Cannoli

This recipe has been featured in a post on The Recipe Girl blog with step-by-step instructions and many photographs: How to Make Homemade Cannoli.

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Cannoli

Yield: 16 cannoli

Prep Time: 1 hr + chilling time

Cook Time: 1 hr, 25 min

I've been in love with cannoli ever since I visited Mike's Pastry Shop in the North End of Boston. This homemade version is a close second to Mike's :)

Ingredients:

CANNOLI SHELLS:
2 cups all-purpose flour
1/2 teaspoon ground cinnamon
2 teaspoons granulated white sugar
pinch of salt
2 Tablespoons shortening (or butter), melted
3/4 cup sweet Marsala
1 large egg white

FILLING:
3/4 cup whole milk ricotta cheese, drained overnight w/ cheesecloth & squeezed dry
3/4 cup mascarpone cheese
1/4 cup powdered sugar
1/2 teaspoon Grand Marnier
1/2 teaspoon ground cinnamon
pinch of salt

FOR FRYING:
canola oil

FOR FINISHING:
mini chocolate chips, chopped pistachios, candied orange peel or chopped chocolate
powdered sugar, optional

Directions:

1. Prepare shells: Combine the dry ingredients and mix in the butter and Marsala until you get a stiff, smooth dough. Form the dough into a ball, wrap with plastic wrap and refrigerate for 2 to 3 hours.

2. When you're ready to make the shells, place enough oil in a fry pan so that the cannoli shells will be able to be covered completely when frying. Dip each of the metal cannoli forms in oil and set on rack. Heat oil to 350°F. You'll need to use a thermometer because it's important that the oil is right around that temperature. Too hot, and you'll burn the shells. Too cool and the shells will turn out greasy and soft.

3. Remove dough from refrigerator and cut into four pieces. Start with one piece and roll it out on a floured surface until very thin- as thin as you can get it without having it tear apart. If you have a pasta rolling machine, roll it through several times until it is smooth and thin. (On my KA pasta machine attachment, I used #4 on my machine.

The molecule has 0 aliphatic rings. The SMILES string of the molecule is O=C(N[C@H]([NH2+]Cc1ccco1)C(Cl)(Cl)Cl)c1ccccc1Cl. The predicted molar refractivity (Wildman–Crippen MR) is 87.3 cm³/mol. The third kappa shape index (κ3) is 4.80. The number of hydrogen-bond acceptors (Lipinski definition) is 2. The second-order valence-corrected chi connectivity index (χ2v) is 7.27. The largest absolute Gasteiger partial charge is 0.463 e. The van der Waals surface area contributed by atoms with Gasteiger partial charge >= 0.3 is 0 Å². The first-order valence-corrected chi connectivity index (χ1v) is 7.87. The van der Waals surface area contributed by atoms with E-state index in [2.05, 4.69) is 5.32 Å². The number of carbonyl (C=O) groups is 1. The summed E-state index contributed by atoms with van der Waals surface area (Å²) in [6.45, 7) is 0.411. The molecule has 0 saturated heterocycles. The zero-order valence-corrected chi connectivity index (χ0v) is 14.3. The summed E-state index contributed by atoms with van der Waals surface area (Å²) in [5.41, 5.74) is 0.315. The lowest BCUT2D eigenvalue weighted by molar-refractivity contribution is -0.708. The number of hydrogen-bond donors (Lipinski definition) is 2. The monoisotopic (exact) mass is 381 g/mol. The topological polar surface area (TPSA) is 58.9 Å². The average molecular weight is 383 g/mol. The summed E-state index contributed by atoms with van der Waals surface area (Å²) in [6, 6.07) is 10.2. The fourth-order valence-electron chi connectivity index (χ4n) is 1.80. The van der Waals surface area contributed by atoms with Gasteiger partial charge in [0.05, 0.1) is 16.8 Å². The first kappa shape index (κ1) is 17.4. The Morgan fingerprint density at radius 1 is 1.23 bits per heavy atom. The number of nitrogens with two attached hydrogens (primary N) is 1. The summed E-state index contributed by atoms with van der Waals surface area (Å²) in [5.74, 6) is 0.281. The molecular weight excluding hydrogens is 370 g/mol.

4. Once your dough is rolled out, cut out 4-inch circles. I used the top of a plastic bowl that had a 4-inch diameter and it worked just fine. Wrap cut cannoli dough around metal form & brush edges with egg white to seal. Use tongs to set it in the heated oil. Let it fizzle for about 2 minutes, watching that it isn't getting too dark. Remove with tongs and set on rack to drain. Let cool a bit and then carefully slip shell off of the form. They will be thin and crispy, so you'll need to do so carefully, perhaps using folded up paper towels to help wiggle it off the form.

5. For filling: Mix filling ingredients together. Cover and refrigerate until ready to use (at least a couple of hours).

6. When ready to fill the cannoli (should do so only a few hours before serving- if you fill them too far ahead, they will begin to get soggy), place filling in a pastry bag with a wide tip opening (or simply a freezer zip bag with the corner snipped off). Hold a cannoli shell in one hand and the squeeze bag in the other. Gently squeeze filling into both ends of the shell to fill it. Let the filling come out of each end a little bit. Edge the cannoli with desired decor... mini-chocolate chips, chopped chocolate, chopped pistachio, etc. Remove to a platter and repeat with remaining shells. Keep refrigerated until ready to serve.

7. When ready to serve, give the cannoli a sprinkle of powdered sugar on top if you wish.

Tips:

*Vanilla extract may be substituted for the Grand Marnier.
*Metal cannoli tubes can be ordered online, but they can also be found in well-stocked cooking stores.
*You don't *have* to have a pasta rolling machine to make the cannoli dough, but it makes it much easier to get nice, thin dough.
*Cannoli shells can be made a day or two in advance. Store in a sealed plastic container.
*Flavor will make a difference if you use really good quality ricotta & mascarpone cheese.
*If you cannot locate mascarpone cheese, you can substitute cream cheese.
*And if you want to make this really, really easy... purchase some ready-made cannoli shells at a good Italian deli, and fill them with this delicious filling.

Source: RecipeGirl.com (Adapted from a discussion on Serious Eats)